Morrell is heartened that a treatment may be out there but, from where she sits in small-town Brockton, Massachusetts, it seems elusive.  She says few physicians in her area understand her condition, let alone how to treat it using cognitive behavioral therapy.

"I had one doctor say to me I should take Klonopin (an anti-seizure/anti-anxiety medication) for my tinnitus," said Morrell.  "He said to take one the first day, two the second, and to keep stepping it up to 12 a day if I needed to. Can you believe that?"

What nags Morrell almost as much as her condition, is the fear associated with it - that it will get worse. 

Mostly, she wants something simple that she used to take for granted:  "My issue with it is not hearing silence," she said.  "I will never hear silence again."

What Morrell craves is a reset button that will make the noise disappear. 

Curing tinnitus may never be that simple.


soundoff (253 Responses)
  1. Nicholas Coom

    I believe the type of tinnitus i have is from radiation and cancer that i had back in 2005 thus maybe loud noise from construction i have done at work in the past and or concerts of loud music .

    February 25, 2014 at 18:33 | Report abuse | Reply
  2. doug kazakoff

    My tinnitus started right after my hearing tests.
    Is there any correlation between the 2?

    Most people over 50 get hearing tests.
    Has any study been done to see if there is any connection?

    March 2, 2014 at 09:44 | Report abuse | Reply
  3. Michael lemmer

    mine started in 07 delt with it for a while now annoying at times.. and sometimes i forget about it.....only time i really think about the buzzin sound is before bed ahahahh image that the worst time awwww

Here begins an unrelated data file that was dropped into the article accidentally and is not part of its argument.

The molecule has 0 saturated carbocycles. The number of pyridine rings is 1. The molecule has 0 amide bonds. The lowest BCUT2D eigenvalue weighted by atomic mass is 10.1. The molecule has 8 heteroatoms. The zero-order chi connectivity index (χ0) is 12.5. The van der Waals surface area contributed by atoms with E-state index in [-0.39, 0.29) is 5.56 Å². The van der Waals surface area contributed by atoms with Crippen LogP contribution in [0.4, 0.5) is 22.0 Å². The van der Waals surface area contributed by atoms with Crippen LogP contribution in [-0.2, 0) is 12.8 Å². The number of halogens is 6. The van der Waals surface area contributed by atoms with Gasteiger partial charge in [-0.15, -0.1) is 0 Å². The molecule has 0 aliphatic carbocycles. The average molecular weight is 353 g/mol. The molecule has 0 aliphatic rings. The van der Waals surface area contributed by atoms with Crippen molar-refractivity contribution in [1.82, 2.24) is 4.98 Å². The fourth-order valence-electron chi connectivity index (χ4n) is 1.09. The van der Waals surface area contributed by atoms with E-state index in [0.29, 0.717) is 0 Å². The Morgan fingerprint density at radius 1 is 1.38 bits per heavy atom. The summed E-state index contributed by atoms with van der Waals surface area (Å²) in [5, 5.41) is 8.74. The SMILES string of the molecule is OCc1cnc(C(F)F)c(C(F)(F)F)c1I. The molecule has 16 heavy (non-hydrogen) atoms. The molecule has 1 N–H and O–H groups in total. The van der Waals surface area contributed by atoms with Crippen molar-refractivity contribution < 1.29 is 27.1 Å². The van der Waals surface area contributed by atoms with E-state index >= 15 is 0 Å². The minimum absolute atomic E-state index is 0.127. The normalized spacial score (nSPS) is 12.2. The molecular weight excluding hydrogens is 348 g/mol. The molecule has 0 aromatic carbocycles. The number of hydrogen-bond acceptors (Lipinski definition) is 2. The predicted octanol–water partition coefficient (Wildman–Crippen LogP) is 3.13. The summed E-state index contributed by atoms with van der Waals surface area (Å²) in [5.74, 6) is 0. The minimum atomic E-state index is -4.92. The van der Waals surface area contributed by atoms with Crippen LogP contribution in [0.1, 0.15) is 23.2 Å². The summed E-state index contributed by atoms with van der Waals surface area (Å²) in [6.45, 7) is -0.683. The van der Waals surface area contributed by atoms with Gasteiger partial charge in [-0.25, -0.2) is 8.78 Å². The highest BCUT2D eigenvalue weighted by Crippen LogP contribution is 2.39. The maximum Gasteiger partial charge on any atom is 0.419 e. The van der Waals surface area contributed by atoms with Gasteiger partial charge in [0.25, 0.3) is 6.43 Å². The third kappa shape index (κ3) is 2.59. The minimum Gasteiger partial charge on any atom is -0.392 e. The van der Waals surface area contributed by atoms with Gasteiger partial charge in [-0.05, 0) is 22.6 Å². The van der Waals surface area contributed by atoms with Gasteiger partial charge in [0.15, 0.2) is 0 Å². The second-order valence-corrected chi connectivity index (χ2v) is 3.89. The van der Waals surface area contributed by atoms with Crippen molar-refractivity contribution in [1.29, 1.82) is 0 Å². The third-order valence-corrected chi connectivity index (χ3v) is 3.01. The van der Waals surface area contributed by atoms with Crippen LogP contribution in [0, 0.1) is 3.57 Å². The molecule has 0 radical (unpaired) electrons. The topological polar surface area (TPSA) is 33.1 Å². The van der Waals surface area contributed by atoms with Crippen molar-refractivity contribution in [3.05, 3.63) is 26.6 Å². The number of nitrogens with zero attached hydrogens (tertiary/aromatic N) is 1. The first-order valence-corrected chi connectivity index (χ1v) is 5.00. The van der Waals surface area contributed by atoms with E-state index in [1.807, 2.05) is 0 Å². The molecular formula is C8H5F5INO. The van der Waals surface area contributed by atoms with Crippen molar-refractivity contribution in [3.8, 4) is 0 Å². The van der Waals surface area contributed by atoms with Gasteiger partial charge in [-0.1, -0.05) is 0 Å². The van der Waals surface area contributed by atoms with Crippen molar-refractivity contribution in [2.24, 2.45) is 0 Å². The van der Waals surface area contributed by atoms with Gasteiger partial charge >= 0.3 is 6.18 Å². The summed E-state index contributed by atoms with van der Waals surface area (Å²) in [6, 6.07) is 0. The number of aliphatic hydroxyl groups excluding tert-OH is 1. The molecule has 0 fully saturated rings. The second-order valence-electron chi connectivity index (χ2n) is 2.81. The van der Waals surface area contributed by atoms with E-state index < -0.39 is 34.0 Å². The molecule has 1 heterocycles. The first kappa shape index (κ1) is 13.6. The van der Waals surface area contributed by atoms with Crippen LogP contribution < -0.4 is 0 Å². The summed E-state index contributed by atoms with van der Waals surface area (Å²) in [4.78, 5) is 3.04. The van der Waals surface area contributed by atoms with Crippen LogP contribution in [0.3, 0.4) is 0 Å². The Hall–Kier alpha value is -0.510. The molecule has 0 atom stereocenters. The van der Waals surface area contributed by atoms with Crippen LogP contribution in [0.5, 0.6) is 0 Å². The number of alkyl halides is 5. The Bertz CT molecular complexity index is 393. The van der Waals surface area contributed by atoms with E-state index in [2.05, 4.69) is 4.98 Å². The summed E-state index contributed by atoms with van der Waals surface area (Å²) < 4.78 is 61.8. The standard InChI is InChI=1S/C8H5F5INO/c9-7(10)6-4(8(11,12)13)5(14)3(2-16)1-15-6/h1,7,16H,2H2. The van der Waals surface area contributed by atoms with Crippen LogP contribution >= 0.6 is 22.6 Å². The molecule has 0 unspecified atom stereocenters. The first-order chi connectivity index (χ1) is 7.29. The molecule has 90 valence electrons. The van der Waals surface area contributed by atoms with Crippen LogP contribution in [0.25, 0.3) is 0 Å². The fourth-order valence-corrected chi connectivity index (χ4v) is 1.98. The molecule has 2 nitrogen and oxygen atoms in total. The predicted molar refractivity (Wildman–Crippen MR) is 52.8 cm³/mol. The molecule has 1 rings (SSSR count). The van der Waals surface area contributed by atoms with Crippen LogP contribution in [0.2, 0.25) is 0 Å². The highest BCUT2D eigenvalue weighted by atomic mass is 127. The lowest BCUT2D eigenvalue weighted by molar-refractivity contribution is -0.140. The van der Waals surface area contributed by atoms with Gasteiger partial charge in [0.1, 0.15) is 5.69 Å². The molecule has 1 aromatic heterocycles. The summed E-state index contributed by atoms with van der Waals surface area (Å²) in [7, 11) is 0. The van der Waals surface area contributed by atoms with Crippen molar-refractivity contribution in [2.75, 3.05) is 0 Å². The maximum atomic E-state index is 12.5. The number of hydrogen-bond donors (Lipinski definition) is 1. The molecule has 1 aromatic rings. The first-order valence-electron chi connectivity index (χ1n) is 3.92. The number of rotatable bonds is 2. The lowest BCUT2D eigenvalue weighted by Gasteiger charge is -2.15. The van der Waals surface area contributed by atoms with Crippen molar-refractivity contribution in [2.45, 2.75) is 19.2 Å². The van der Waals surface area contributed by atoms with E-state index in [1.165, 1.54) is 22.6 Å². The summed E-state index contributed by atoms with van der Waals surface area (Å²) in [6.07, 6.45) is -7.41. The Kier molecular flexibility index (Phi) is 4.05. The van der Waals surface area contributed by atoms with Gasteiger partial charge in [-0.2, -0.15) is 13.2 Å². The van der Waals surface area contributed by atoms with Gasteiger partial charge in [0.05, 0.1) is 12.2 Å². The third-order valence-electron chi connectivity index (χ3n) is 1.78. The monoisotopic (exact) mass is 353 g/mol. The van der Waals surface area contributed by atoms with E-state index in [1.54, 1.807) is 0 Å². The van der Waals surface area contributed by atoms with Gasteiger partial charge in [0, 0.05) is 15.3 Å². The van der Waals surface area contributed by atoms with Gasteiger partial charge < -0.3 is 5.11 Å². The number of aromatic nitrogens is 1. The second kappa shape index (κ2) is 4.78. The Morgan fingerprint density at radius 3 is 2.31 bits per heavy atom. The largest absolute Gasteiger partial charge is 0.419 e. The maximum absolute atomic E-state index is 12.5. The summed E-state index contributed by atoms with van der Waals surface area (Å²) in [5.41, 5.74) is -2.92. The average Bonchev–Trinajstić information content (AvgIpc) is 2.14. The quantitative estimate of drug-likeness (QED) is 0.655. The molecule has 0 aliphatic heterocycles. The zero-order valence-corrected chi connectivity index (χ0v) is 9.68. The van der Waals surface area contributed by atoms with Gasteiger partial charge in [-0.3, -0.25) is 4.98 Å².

March 3, 2014 at 22:40 | Report abuse | Reply
  4. Michael lemmer

    it is so like the hearing test sounds i got when i was younger sounds just like that sound

    March 3, 2014 at 22:43 | Report abuse | Reply
  5. R. Pittman

    I wrecked my ear with loud ear buds.

    Now I blog about ways to control the hissing buzzing torture, in case it helps others. (See arresttinnitus@blogspot.com.) Vinepocetine, a simple herb, works best.

    March 4, 2014 at 17:43 | Report abuse | Reply
  6. Cynthia

    I live in the same area as Morrell, and have to say our physicians around here are a joke. They'll point to Anxiety and depression medicine as the way to relieve anything they don't understand. My tinnitus comes from years and years of allergies combined with lyme disease, but since they don't understand either they prefer to treat the patient as though they have a mental imbalance.

    Stemming off of this, referring back to this article, I don't think retraining the mind to cope with the sound is the solution for everyone. Curing what causes it is.

    March 24, 2014 at 15:47 | Report abuse | Reply
  7. lifetimehearing

    always have background noise; tv, washer/dryer, fan, radio…something. Fans work great at night. Ive had my tinnitus practically since birth.
    ringing in the ears

    April 1, 2014 at 01:12 | Report abuse | Reply
  8. livingwithahizz

    had it now for 4 months, after a short work induced depression from stress and family I found myself unable to sleep.
    in the next month, I slept only a few hours every night. the depression subsided but then after a congestion cold and a trip to the mountains all of a sudden I hear hissing in my ears. I hope it goes away some day.i like the sounds of silence.

    April 7, 2014 at 20:23 | Report abuse | Reply
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Get a behind-the-scenes look at the latest stories from CNN Chief Medical Correspondent, Dr. Sanjay Gupta, Senior Medical Correspondent Elizabeth Cohen and the CNN Medical Unit producers. They'll share news and views on health and medical trends - info that will help you take better care of yourself and the people you love.